Between State Immunity and Individual Compensation Claims

3 December 2009, 12:00 am
On 3 December 2009, in cooperation with the Republican Lawyers Association (RAV), a panel discussion on the State Immunity Case, currently before the International Court of Justice, was arranged. In the case, Germany challenges the decision of the highest Italian court, which called for Germany to compensate to war victims, and forced laborers from the Second World War.
In the first ECCHR panel on the ICJ proceeding, Professor Andreas Fischer-Lescano and Dr. Monika Lüke, General Secretary of Amnesty International, Germany and ECCHR-Advisory Board member, traced the development of individual claims for compensation in public international law. They emphasized the growing influence of human rights law with regard to immunity. While the role of politics in the sphere of law should not be underestimated, the panelists stressed that the common legal objections against individual claims of war victims can all be refuted.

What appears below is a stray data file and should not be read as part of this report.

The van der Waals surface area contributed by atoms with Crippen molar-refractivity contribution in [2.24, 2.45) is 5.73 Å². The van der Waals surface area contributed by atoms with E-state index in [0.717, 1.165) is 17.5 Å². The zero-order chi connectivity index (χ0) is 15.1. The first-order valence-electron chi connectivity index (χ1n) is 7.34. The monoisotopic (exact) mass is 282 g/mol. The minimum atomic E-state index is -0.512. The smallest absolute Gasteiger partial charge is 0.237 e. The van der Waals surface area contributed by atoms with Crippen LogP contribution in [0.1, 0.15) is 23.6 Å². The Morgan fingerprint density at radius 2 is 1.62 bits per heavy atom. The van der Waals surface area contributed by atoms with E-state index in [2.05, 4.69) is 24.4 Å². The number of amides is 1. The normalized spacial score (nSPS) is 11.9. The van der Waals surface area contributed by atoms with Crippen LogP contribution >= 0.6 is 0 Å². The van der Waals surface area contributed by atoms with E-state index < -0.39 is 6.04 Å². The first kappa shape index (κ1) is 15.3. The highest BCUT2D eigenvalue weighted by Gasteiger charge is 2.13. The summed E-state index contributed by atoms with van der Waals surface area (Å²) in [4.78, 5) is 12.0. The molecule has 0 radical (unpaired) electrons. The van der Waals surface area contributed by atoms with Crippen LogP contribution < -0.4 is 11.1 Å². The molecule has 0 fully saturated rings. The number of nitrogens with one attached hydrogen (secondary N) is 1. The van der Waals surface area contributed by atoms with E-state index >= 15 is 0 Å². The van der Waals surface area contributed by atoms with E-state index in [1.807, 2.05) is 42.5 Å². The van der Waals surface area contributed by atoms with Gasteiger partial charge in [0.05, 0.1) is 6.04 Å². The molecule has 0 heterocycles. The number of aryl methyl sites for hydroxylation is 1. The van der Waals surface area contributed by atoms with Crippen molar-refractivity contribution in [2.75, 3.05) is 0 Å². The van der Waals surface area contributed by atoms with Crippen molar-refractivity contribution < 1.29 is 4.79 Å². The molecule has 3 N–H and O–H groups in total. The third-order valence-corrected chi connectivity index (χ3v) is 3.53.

During the second panel, political scientist Dr. Anja Hense spoke about the compensation proceedings after the Second World War and German strategy to delay and avoid such proceedings. Lawyer Martin Klingner, who represents victims of German war crimes in the Italian courts, clarified this strategy by describing the course of his case. If single parts of the state apparatus had committed human rights violations, he maintained, states could not invoke the principle of immunity towards foreign courts with regard to the compensation victims. This practice is incompatible with human rights law and increasingly with international legal standards.

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